Fahrenheit 9/11 has been praised and lambasted by critics for its unsubtle depiction of President Bush and the wars in Afghanistan and Iraq. For some, Michael Moore's film is a blunt accusation of Bush's misdeeds, while for others it is full of lies, innuendo, and baseless allegations. The movie, which opened nationwide June 25 and is expected to release on DVD before the November election, overcame setbacks to its release when Disney refused to distribute it and when groups complained to the Federal Election Commission over campaign-finance regulations.

Despite the film's political aims, few have questioned Michael Moore's right to make a movie with the hopes of influencing the election. On the other hand, Christian movies are often criticized for having an agenda. We wondered if, following Fahrenheit 9/11, Christian filmmakers are re-thinking their role in Hollywood.

We talked to two Christians separately via e-mail who are part of the filmmaking scene. Dallas Jenkins is president of Jenkins Entertainment, a Hollywood film company started in partnership with his father, Jerry B. Jenkins. Dallas produced Hometown Legend and will be directing the company's next feature film. David Taylor is the Arts Minister at Hope Chapel in Austin, Texas, and director of The Ragamuffin Film Festival, held August 6-8 in Austin.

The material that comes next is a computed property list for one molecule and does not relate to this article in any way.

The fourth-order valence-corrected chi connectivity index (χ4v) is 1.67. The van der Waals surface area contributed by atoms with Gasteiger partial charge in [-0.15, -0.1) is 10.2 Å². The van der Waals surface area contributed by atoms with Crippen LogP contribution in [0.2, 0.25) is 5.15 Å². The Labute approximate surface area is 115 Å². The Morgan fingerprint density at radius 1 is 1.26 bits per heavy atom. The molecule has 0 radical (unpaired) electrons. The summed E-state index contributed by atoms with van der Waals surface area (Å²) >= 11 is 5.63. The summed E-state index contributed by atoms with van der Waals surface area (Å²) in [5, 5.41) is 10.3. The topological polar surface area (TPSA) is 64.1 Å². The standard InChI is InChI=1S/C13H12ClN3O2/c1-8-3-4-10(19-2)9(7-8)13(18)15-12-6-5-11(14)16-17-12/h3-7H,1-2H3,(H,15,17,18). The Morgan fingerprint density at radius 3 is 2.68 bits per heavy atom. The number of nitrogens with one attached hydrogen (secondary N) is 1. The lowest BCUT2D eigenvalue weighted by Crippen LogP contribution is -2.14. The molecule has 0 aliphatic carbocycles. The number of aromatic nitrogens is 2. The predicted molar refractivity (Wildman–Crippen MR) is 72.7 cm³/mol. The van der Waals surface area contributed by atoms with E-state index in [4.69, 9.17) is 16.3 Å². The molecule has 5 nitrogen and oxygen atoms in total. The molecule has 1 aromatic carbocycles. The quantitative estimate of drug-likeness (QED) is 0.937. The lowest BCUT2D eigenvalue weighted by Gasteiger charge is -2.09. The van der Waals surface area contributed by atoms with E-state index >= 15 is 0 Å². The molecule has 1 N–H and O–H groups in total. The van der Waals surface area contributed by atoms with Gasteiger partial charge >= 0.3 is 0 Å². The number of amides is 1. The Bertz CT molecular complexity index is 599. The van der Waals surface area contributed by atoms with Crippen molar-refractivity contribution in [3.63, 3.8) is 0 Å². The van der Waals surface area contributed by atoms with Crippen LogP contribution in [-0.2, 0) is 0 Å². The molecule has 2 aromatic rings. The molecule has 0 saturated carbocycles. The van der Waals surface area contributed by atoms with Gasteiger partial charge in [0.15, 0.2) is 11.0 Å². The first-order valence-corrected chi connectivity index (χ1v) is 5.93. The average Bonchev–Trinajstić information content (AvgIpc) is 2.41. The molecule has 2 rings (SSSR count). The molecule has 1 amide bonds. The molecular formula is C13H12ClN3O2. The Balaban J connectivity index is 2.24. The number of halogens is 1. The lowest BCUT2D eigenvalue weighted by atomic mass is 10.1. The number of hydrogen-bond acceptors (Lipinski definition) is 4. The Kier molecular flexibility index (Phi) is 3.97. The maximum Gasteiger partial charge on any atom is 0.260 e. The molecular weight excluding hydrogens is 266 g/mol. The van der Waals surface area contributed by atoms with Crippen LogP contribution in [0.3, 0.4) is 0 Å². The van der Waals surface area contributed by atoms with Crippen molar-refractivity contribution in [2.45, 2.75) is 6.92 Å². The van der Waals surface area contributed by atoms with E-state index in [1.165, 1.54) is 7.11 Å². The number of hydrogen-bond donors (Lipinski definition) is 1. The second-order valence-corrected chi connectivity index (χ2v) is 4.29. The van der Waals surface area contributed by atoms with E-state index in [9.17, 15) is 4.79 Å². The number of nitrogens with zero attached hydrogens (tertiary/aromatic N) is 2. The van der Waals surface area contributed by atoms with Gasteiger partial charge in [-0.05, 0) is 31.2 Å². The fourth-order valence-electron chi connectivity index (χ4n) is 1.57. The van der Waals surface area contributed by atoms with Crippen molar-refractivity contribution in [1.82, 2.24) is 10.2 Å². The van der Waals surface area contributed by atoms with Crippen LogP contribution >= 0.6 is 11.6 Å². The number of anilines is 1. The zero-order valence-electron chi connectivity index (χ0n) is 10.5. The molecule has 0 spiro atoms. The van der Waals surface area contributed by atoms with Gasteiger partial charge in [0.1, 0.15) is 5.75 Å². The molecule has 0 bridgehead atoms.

What was your reaction to Fahrenheit 9/11? And what are other Christian filmmakers saying?

Dallas Jenkins: I have met Michael Moore and got to see his second documentary, The Big One, in its debut screening. Even though I disagreed with his politics, I thought he was brilliant and hilarious. Now he, Bill Maher, and Al Franken have gotten so angry that they're not entertaining anymore. I found Fahrenheit to be by far ...

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